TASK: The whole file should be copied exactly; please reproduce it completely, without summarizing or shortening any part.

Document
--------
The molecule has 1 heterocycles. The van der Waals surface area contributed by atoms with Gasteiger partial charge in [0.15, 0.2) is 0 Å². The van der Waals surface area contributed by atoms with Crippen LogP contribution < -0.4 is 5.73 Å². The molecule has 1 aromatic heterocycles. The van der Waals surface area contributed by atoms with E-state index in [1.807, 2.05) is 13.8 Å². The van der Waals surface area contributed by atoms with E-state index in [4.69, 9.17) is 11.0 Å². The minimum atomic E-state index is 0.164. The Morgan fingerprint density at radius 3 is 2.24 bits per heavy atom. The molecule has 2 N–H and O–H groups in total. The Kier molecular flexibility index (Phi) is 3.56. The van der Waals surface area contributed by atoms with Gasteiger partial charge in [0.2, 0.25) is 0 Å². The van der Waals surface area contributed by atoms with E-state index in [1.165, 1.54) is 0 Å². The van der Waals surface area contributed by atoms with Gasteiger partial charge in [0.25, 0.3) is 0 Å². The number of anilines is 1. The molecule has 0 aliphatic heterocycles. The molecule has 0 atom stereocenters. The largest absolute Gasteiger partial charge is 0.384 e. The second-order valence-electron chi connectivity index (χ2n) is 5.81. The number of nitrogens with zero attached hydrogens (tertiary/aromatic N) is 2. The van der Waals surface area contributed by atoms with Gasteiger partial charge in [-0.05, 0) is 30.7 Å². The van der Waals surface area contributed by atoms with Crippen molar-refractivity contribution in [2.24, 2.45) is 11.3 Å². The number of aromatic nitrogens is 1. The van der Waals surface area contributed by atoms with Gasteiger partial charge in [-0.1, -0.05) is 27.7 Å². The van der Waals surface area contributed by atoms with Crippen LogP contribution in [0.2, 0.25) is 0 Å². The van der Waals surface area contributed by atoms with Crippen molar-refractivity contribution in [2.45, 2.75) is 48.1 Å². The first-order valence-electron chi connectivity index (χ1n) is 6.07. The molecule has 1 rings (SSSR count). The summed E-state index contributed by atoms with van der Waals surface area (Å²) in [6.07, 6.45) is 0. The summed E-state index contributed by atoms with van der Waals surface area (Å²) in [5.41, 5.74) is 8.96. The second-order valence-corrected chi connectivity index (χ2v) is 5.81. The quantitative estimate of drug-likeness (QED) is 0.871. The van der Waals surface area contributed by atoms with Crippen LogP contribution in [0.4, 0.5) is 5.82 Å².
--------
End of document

The molecule has 1 heterocycles. The van der Waals surface area contributed by atoms with Gasteiger partial charge in [0.15, 0.2) is 0 Å². The van der Waals surface area contributed by atoms with Crippen LogP contribution < -0.4 is 5.73 Å². The molecule has 1 aromatic heterocycles. The van der Waals surface area contributed by atoms with E-state index in [1.807, 2.05) is 13.8 Å². The van der Waals surface area contributed by atoms with E-state index in [4.69, 9.17) is 11.0 Å². The minimum atomic E-state index is 0.164. The Morgan fingerprint density at radius 3 is 2.24 bits per heavy atom. The molecule has 2 N–H and O–H groups in total. The Kier molecular flexibility index (Phi) is 3.56. The van der Waals surface area contributed by atoms with Gasteiger partial charge in [0.2, 0.25) is 0 Å². The van der Waals surface area contributed by atoms with E-state index in [1.165, 1.54) is 0 Å². The van der Waals surface area contributed by atoms with Gasteiger partial charge in [0.25, 0.3) is 0 Å². The number of anilines is 1. The molecule has 0 aliphatic heterocycles. The molecule has 0 atom stereocenters. The largest absolute Gasteiger partial charge is 0.384 e. The second-order valence-electron chi connectivity index (χ2n) is 5.81. The number of nitrogens with zero attached hydrogens (tertiary/aromatic N) is 2. The van der Waals surface area contributed by atoms with Gasteiger partial charge in [-0.05, 0) is 30.7 Å². The van der Waals surface area contributed by atoms with Crippen molar-refractivity contribution in [2.24, 2.45) is 11.3 Å². The number of aromatic nitrogens is 1. The van der Waals surface area contributed by atoms with Gasteiger partial charge in [-0.1, -0.05) is 27.7 Å². The van der Waals surface area contributed by atoms with Crippen LogP contribution in [0.2, 0.25) is 0 Å². The van der Waals surface area contributed by atoms with Crippen molar-refractivity contribution in [2.45, 2.75) is 48.1 Å². The first-order valence-electron chi connectivity index (χ1n) is 6.07. The molecule has 1 rings (SSSR count). The summed E-state index contributed by atoms with van der Waals surface area (Å²) in [6.07, 6.45) is 0. The summed E-state index contributed by atoms with van der Waals surface area (Å²) in [5.41, 5.74) is 8.96. The second-order valence-corrected chi connectivity index (χ2v) is 5.81. The quantitative estimate of drug-likeness (QED) is 0.871. The van der Waals surface area contributed by atoms with Crippen LogP contribution in [0.4, 0.5) is 5.82 Å².